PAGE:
History of Red Top and family intertwined for 50 years

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Hey there, time traveller!
This article was published 12/08/2010 (4439 days ago), so information in it may no longer be current.

Vicky Scouras was a bit taken aback by the panic she caused when she made the smallest of changes to her restaurant — renovations of the bathrooms.

Customers of the Red Top kept telling her the same thing: don’t change the diner they love so much.

“We’re going to change slowly, but the heart of the place will stay the same,” Scouras recalls telling them.

Arielle Godbout Gus, Vicky and Peter Scouras — the past, present and future owners of the Red Top restaurant — take a moment’s pause during the eatery’s 50th anniversary fundraiser last Saturday. All revenue that day went directly to the Heart and Stroke Foundation and the St. Boniface Heart Research Foundation.

As the restaurant celebrates its 50th anniversary this year, long-time customers say the real heart of the Red Top is the Scouras family.
The restaurant was opened in 1960 by Greek immigrant Gus Scouras and business partners.

A few years later, Gus’s brother John — Vicky’s future husband — joined the venture and the other partners left.

The brothers ran the eatery together for decades, turning the small diner into an iconic landmark in St. Boniface.

“It was a window take-out at the beginning,” says Vicky Scouras, who became co-owner in 1997 when her brother-in-law retired.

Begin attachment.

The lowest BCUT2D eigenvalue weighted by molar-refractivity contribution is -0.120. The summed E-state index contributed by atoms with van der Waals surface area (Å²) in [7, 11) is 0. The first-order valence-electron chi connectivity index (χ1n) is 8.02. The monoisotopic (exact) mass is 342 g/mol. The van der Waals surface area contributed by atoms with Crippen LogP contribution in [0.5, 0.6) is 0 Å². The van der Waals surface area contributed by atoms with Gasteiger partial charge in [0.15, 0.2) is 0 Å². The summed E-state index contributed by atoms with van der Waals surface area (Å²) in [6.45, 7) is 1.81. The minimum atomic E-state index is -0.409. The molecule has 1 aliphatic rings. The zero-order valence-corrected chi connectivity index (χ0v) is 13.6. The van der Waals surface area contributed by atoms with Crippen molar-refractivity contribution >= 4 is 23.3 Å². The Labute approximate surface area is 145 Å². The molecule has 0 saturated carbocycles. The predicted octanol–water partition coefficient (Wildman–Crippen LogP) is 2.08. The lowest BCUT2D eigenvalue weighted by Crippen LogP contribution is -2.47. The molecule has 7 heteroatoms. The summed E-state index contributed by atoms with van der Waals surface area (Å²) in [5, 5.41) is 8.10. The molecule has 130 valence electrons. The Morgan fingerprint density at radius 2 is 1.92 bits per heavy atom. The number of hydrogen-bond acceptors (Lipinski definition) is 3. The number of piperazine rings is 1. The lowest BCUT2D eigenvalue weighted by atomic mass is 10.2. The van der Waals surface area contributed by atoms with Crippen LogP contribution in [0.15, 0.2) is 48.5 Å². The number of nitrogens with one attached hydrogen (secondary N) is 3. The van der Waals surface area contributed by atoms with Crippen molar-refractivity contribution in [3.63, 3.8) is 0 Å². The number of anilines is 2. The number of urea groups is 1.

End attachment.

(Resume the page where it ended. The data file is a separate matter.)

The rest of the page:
Tragedy struck in 2007, when her husband passed away suddenly from a heart attack.

That’s when the couple’s younger son Peter — who had been encouraged by his parents to pursue a career outside the restaurant business — stepped up.

“I said, ‘Peter, what are we going to do now?’” Vicky Scouras remembers as tears well up in her eyes.

“I said, ‘I always wanted the restaurant. It was you guys who tried to push me away’,” her son responds.

Peter Scouras, who is now the Red Top’s general manager, has his theories as to why the restaurant has gained such legendary status — with big-name customers over the years such as Sam Katz, the Guess Who, and any number of Blue Bombers.

“My old man and my uncle Gus used to sponsor sports teams all over the place,” he says. “They spread themselves out a lot.”

His mother said it goes even further than that. As immigrants, a tight and genuine Greek community welcomed her husband and brother-in-law to their new home.

Vicky Scouras said the brothers brought that same community attitude into the restaurant.

“When you do something genuine, it has a lasting impression,” she says. “We know the customers, we know their ups and downs.”

Pat Curry has been having afternoon coffee at the Red Top for more than 35 years with a group of friends.

“All this time we’ve been coming here, no one told us to get out,” he laughs.

Curry said John Scouras would sit and talk with them, and Peter does the same.

Bob Holliday, president of the St. Vital Museum and a Red Top customer for 48 years, said everyone was happy the family decided to keep the restaurant after John Scouras’s death.

“There was a lot of people who just thought they would put it up for sale,” he says.

Peter Scouras says he tries to keep his father’s legacy alive by continuing to treat Red Top customers the way John and Gus Scouras did.

“What they did — what I try to do — is get to know the customers,” he says.

His mother plans on handing the Red Top over to her son in a few years.

“My brother-in-law, my husband and myself have left our legacy,” she says. “Now it’s (Peter’s) turn.”

Will the Red Top make it to its 100th anniversary?

“If I can last that long — sure,” Peter chuckles.

arielle.godbout@canstarnews.com

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